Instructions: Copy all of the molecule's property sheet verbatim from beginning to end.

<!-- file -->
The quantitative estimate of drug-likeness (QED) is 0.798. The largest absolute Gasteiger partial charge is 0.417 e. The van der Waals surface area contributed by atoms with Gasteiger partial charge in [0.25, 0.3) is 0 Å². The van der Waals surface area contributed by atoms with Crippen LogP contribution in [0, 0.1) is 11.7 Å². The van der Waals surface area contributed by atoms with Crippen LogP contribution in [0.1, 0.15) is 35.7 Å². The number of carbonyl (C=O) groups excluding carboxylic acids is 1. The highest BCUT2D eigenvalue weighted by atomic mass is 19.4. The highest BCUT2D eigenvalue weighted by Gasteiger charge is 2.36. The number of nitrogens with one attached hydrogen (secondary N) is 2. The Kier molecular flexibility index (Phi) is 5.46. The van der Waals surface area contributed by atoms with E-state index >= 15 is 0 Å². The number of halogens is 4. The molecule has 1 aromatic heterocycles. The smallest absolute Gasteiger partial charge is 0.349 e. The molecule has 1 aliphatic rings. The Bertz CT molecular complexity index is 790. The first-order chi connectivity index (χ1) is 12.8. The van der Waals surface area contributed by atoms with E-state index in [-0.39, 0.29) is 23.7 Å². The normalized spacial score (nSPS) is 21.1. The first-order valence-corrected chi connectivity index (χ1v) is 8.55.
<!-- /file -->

The quantitative estimate of drug-likeness (QED) is 0.798. The largest absolute Gasteiger partial charge is 0.417 e. The van der Waals surface area contributed by atoms with Gasteiger partial charge in [0.25, 0.3) is 0 Å². The van der Waals surface area contributed by atoms with Crippen LogP contribution in [0, 0.1) is 11.7 Å². The van der Waals surface area contributed by atoms with Crippen LogP contribution in [0.1, 0.15) is 35.7 Å². The number of carbonyl (C=O) groups excluding carboxylic acids is 1. The highest BCUT2D eigenvalue weighted by atomic mass is 19.4. The highest BCUT2D eigenvalue weighted by Gasteiger charge is 2.36. The number of nitrogens with one attached hydrogen (secondary N) is 2. The Kier molecular flexibility index (Phi) is 5.46. The van der Waals surface area contributed by atoms with E-state index >= 15 is 0 Å². The number of halogens is 4. The molecule has 1 aromatic heterocycles. The smallest absolute Gasteiger partial charge is 0.349 e. The molecule has 1 aliphatic rings. The Bertz CT molecular complexity index is 790. The first-order chi connectivity index (χ1) is 12.8. The van der Waals surface area contributed by atoms with E-state index in [-0.39, 0.29) is 23.7 Å². The normalized spacial score (nSPS) is 21.1. The first-order valence-corrected chi connectivity index (χ1v) is 8.55.